What is a book coach?

The landscape of publishing has changed completely, and along with the digital revolution, new job roles have come along too. Amongst them is the role of the book coach. While there are plenty of book coaches around, it’s not a job title that everyone has come across, and every book coach will offer a unique range of skills and support to their clients. In fact, many people have already asked me, “But what is a book coach anyway?” So with that in mind, I wanted to explain what I understand the role of book coach to be, and how I go about helping my clients.

Cheering you on is one part of being a book coachFor me, book coach is actually a broad term that incorporates lots of different skills. When you choose me to be your book coach, you also work with me in a number of different guises. For example, I will be a:

Cheerleader: Often writers don’t want to show their work to anyone – especially their close friends and family – until it’s finished. That’s fair enough but it also means that there’s no one to share your victories with … whether those victories are finishing the first three chapters or overcoming writer’s block halfway through the book. When you work with me as a book coach I will be there to cheer you on all the way!

Taskmaster: One of the biggest problems writers encounter is staying focused and completing their book. Life tends to get in the way, other projects become more pressing and your book can be sidelined – sometimes permanently. As your book coach I will be a tough taskmaster, setting you goals and holding you accountable to them. However, because I’m also human and I know how busy life is, I’ll also be flexible enough to help you find a way of working that suits you – rather than sticking to a strict routine.

Adviser: As your adviser I will be sharing my knowledge and experience to help you find the right path on your publishing journey. ¬†Every aspiring author has lots of questions about writing, editing, publishing and more and while I don’t profess to know everything – who does? – I will do my best to find answers and solutions.

Reviewer: When you write, it’s often difficult to take an objective view of your work. You’re too close to it – it’s your baby – and it can be difficult to see those areas that perhaps don’t quite work or need development. Conversely, you may not see the sheer genius of your writing because you don’t believe yourself capable of it! As your book coach I will be happy to review sections of your work and offer feedback to help you make your book as great as it can possibly be. I am an experienced writer myself and also an avid reader – so I have a good idea of what works well.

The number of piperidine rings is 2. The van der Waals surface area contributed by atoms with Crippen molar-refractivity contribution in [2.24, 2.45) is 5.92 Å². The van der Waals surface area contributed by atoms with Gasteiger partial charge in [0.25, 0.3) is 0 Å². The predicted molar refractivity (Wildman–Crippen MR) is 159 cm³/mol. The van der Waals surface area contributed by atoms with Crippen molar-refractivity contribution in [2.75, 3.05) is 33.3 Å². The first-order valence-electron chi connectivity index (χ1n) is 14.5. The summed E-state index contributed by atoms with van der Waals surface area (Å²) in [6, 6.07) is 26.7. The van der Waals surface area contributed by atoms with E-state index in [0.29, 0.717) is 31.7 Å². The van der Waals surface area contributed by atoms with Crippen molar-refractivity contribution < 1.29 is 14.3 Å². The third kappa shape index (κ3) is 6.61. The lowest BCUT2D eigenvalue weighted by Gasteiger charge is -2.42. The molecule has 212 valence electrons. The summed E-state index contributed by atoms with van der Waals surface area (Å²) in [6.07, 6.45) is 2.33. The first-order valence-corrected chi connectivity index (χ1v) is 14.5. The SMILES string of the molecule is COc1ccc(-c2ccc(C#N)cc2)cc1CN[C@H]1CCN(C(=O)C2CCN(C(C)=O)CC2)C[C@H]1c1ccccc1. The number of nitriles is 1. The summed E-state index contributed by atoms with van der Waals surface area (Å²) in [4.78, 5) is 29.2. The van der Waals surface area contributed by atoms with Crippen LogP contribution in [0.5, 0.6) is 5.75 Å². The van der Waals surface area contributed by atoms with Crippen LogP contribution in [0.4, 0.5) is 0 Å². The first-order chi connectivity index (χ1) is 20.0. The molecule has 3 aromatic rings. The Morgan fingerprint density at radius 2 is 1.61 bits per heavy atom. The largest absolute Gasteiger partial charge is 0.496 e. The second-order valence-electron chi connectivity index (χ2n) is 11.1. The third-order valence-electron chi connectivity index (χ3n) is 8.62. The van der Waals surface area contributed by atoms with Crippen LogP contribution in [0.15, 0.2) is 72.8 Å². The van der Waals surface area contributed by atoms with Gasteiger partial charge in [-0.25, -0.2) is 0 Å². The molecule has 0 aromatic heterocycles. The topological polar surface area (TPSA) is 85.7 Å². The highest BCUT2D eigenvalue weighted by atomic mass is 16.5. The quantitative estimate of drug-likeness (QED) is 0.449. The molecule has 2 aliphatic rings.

Motivator: Writing a book can be difficult. You might find you get writer’s block or don’t feel confident in your own abilities, or you might just struggle to find the time to commit to your project. As your motivator I will be there to keep your spirits up and to help you find the time, place and pace that works for you. Together I know we can get that book written!

So there you have it: the five main roles of a book coach, in my mind, are as taskmaster, cheerleader, advisor, reviewer and motivator. If you have a book in you but need someone to keep you accountable, hold your hand, cheer you on and give you genuinely helpful feedback and advice, take a look at my book coaching services. The online coaching package provides up to three hours of customised coaching that you can take at a time that suits you; the complete coaching programme gives you everything you need to plan, write and publish your book. And if you’re not sure about working with a book coach, you can always take advantage of my free coaching call so we can explore whether it’s the right option for you. However, wherever you are in the writing process I believe I can help you. Just give me a call.


Image courtesy of Stuart Miles / FreeDigitalPhotos.net

Leave a Reply

You can use these HTML tags

<a href="" title=""> <abbr title=""> <acronym title=""> <b> <blockquote cite=""> <cite> <code> <del datetime=""> <em> <i> <q cite=""> <s> <strike> <strong>